A science essay in Tuesday's New York Times made big waves in the physics blogosphere. Science essay, you ask? I think the editors decided to use that label as a sort of implicit disclaimer, letting readers know, right up front, to not expect a trim, carefully-researched report of a new scientific breakthrough, something that the author, Dennis Overbye, an MIT-educated science journalism vet and deputy editor of the Times science section, can do with his eyes closed. "The Collider, the Particle, and a Theory About Fate" goes out on a limb—a really long limb—and discusses a fringe idea a couple of theoretical physicists posed to explain why the LHC has been plagued with troubles: the Higgs doesn't want to be found.

To quote Overbye:

A pair of otherwise distinguished physicists have suggested that the hypothesized Higgs boson, which physicists hope to produce with the collider, might be so abhorrent to nature that its creation would ripple backward through time and stop the collider before it could make one, like a time traveler who goes back in time to kill his grandfather.

I'm stumped already. If the Higgs mechanism is correct, if matter gets mass by interacting with the omnipresent Higgs field, the boson already exists. Wouldn't it be the detection, not the creation, that was so abhorrent? But this question aside, the basic idea is that finding the Higgs would be so catastrophic, the equivalent "of the universe being hit by a bus," that the event actually reaches a long finger back down the corridor of time and shorts out a superconducting magnet, or (gulp) prods European politicians into cutting the LHC's funding.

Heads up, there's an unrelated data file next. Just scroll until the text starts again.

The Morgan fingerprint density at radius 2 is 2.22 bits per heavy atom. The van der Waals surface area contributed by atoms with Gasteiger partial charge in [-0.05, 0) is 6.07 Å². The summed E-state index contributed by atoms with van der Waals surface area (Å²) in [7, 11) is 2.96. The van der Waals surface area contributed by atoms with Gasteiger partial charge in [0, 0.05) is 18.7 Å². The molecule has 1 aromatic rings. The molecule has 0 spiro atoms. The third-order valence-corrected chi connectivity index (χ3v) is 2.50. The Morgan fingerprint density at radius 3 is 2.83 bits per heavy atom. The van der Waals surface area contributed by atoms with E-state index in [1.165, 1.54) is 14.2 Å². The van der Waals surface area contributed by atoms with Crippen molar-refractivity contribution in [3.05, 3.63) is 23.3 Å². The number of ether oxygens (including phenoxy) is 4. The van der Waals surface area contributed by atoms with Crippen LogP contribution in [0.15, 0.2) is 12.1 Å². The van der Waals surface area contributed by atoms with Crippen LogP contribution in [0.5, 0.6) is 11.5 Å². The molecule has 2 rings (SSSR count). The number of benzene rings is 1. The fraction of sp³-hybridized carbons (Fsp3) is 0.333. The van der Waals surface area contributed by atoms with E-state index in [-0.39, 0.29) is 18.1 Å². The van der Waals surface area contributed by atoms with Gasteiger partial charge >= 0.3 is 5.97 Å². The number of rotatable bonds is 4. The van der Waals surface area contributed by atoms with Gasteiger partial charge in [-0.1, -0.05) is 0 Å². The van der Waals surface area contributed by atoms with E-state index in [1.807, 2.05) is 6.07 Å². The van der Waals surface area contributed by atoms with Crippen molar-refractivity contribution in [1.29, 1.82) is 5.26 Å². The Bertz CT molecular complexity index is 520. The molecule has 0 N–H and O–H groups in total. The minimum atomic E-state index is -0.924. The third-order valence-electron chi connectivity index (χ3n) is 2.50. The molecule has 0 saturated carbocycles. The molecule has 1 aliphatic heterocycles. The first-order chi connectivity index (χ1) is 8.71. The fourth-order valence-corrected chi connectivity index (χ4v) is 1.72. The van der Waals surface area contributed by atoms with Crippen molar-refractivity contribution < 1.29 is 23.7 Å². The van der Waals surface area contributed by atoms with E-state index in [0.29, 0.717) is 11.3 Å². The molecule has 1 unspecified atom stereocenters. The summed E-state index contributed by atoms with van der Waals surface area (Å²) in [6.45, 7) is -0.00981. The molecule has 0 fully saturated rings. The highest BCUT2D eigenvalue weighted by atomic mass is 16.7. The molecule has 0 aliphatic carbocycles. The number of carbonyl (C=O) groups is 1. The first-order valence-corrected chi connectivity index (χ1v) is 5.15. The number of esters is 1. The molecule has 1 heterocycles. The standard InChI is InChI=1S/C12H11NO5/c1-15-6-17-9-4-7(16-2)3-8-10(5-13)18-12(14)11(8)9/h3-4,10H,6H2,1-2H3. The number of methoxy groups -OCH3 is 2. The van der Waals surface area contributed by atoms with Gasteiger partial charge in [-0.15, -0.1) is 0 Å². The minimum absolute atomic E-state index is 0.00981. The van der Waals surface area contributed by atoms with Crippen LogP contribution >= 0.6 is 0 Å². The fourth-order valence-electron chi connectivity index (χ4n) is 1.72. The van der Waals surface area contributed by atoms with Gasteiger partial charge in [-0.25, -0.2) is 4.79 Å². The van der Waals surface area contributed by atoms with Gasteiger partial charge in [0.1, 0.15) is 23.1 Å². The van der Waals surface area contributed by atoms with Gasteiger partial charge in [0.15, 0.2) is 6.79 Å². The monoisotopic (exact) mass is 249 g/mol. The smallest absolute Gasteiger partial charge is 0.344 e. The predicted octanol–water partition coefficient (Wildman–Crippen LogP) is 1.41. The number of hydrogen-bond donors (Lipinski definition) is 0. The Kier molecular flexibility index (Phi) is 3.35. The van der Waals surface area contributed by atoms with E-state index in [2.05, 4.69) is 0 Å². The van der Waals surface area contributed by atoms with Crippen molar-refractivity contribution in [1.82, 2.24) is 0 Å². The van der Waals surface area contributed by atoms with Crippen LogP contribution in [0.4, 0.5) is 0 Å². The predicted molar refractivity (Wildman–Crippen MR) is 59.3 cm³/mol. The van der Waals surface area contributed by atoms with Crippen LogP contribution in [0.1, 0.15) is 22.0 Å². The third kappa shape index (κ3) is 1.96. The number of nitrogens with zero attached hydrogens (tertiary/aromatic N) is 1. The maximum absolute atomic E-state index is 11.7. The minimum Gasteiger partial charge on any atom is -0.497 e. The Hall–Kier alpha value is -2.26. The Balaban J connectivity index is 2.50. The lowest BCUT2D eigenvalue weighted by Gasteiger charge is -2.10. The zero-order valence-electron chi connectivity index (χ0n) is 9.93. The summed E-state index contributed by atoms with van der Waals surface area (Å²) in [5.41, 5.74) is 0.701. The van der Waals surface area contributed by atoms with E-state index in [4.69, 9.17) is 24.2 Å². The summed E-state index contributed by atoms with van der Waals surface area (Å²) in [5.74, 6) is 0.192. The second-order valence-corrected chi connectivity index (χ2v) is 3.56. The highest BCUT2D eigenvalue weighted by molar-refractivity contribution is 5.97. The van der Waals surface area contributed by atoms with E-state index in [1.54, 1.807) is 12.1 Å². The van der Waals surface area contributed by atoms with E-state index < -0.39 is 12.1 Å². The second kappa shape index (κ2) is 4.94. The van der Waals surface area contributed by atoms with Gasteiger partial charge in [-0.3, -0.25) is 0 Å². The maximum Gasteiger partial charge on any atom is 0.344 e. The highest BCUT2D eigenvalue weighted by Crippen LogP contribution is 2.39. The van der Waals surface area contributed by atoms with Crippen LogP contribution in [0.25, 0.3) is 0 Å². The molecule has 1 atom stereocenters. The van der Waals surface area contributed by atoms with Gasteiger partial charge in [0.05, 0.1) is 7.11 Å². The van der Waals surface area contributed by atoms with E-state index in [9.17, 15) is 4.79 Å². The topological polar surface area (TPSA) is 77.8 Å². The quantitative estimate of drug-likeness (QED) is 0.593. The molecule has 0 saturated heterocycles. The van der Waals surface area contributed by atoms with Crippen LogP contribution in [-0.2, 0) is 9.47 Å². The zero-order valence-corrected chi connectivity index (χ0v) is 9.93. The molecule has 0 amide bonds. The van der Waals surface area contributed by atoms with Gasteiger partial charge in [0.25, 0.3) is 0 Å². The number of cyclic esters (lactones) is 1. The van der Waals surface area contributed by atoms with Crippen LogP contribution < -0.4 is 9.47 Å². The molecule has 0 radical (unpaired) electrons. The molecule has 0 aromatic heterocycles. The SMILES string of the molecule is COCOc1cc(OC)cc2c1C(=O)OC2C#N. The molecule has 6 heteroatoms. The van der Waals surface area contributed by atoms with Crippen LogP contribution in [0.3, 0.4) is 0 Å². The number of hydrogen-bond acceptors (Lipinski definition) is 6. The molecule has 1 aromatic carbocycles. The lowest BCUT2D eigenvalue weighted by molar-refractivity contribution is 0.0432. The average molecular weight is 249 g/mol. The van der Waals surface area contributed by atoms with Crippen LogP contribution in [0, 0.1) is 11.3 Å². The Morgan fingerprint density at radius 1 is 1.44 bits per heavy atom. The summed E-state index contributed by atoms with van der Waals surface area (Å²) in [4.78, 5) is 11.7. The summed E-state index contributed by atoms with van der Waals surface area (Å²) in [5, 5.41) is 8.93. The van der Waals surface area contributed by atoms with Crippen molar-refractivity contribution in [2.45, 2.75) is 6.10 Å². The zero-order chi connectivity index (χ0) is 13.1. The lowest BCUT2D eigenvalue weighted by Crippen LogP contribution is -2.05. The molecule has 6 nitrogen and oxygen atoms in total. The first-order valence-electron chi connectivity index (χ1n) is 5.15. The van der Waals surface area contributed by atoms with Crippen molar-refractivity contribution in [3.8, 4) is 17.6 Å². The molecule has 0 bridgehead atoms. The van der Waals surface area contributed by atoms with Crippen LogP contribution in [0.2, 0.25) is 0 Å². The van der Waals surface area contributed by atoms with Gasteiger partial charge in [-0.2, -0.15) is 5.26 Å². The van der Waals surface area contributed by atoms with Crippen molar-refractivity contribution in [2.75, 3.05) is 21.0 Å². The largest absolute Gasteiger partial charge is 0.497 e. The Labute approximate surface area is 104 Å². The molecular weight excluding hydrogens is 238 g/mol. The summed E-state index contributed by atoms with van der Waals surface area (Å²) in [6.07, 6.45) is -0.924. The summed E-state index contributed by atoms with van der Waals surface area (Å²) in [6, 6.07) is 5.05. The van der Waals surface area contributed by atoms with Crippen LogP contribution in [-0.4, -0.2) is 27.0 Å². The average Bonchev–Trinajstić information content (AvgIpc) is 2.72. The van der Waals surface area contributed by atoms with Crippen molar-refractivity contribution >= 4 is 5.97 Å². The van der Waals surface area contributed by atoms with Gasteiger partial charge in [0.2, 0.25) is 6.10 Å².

The "otherwise distinguished physicists" in question are Holger Bech Nielsen of the Niels Bohr Institute in Copenhagen, and Masao Ninomiya of the Yukawa Institute for Theoretical Physics in Kyoto, Japan. They're both respected string theorists, which makes them either serious physicists or the usual suspects, depending on your philosophical persuasion. If you'd like to dive right into this, you can read one of the papers on the arXiv.

I'm surprised to see a fringe paper from the arXiv, and the arXiv in general, make it into the New York Times, though it should be clear that Overbye's not reporting on this as breaking news or important research—he lays it out right up top that this is a pretty out-there notion. As a science journalist on the physics beat, Overbye must be a frequent tourist to the arXiv, a place I think of as the gritty black-market of physics research, where publication and revision happens fast and loose, far from the watchful eye of peer reviewers. True, most papers are completely legitimate and later surface in the journals, but the arXiv has its fair share of dark alleys and unsavory inhabitants. I'm surprised that Overbye would want to lead his unsuspecting readers right into this less-than-wholesome place. And while I enjoyed the trip, I think INFN research scientist Tommaso Dorigo, a CDF alum preparing to hunt the Higgs with CMS, is a somewhat more seasoned and able guide. While Overbye playfully presents the idea as "bizzare and revolutionary," Dorigo immediately derides it as "respectable physicists gone crackpotty." (Also, his blog post has about two years on Overbye's article.) He dissects one of Nielsen and Ninomiya's papers nearly paragraph by paragraph until he arrives at this gem: